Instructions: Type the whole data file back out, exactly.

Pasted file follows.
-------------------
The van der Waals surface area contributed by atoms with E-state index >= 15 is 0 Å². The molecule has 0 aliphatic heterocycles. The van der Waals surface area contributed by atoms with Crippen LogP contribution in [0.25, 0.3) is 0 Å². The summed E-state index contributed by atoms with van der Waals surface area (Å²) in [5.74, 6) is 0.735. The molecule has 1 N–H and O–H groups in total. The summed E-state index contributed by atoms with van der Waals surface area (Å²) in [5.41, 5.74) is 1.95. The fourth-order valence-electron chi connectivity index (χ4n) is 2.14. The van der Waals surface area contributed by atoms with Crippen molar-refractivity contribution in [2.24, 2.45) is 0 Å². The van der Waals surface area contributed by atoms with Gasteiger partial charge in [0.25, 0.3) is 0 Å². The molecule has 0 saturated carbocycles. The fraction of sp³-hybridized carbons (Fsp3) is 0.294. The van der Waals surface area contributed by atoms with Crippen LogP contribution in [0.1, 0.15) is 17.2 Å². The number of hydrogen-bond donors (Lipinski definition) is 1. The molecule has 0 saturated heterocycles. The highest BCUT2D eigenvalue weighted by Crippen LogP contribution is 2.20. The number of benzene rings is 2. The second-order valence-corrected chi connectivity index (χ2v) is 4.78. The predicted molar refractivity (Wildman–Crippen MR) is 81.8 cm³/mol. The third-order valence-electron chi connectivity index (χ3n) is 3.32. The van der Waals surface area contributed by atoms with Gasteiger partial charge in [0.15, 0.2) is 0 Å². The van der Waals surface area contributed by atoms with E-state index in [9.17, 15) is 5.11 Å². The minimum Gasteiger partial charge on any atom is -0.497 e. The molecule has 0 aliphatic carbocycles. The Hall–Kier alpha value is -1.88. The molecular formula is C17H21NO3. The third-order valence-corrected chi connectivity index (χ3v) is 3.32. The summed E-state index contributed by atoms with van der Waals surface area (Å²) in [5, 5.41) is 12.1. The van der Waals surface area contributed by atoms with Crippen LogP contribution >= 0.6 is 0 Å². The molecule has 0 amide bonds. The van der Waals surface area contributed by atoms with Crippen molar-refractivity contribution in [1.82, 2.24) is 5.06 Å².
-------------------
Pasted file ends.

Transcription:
The van der Waals surface area contributed by atoms with E-state index >= 15 is 0 Å². The molecule has 0 aliphatic heterocycles. The van der Waals surface area contributed by atoms with Crippen LogP contribution in [0.25, 0.3) is 0 Å². The summed E-state index contributed by atoms with van der Waals surface area (Å²) in [5.74, 6) is 0.735. The molecule has 1 N–H and O–H groups in total. The summed E-state index contributed by atoms with van der Waals surface area (Å²) in [5.41, 5.74) is 1.95. The fourth-order valence-electron chi connectivity index (χ4n) is 2.14. The van der Waals surface area contributed by atoms with Crippen molar-refractivity contribution in [2.24, 2.45) is 0 Å². The van der Waals surface area contributed by atoms with Gasteiger partial charge in [0.25, 0.3) is 0 Å². The molecule has 0 saturated carbocycles. The fraction of sp³-hybridized carbons (Fsp3) is 0.294. The van der Waals surface area contributed by atoms with Crippen LogP contribution in [0.1, 0.15) is 17.2 Å². The number of hydrogen-bond donors (Lipinski definition) is 1. The molecule has 0 saturated heterocycles. The highest BCUT2D eigenvalue weighted by Crippen LogP contribution is 2.20. The number of benzene rings is 2. The second-order valence-corrected chi connectivity index (χ2v) is 4.78. The predicted molar refractivity (Wildman–Crippen MR) is 81.8 cm³/mol. The third-order valence-electron chi connectivity index (χ3n) is 3.32. The van der Waals surface area contributed by atoms with Gasteiger partial charge in [0.15, 0.2) is 0 Å². The van der Waals surface area contributed by atoms with E-state index in [9.17, 15) is 5.11 Å². The minimum Gasteiger partial charge on any atom is -0.497 e. The molecule has 0 aliphatic carbocycles. The Hall–Kier alpha value is -1.88. The molecular formula is C17H21NO3. The third-order valence-corrected chi connectivity index (χ3v) is 3.32. The summed E-state index contributed by atoms with van der Waals surface area (Å²) in [5, 5.41) is 12.1. The van der Waals surface area contributed by atoms with Crippen LogP contribution >= 0.6 is 0 Å². The molecule has 0 amide bonds. The van der Waals surface area contributed by atoms with Crippen molar-refractivity contribution in [1.82, 2.24) is 5.06 Å².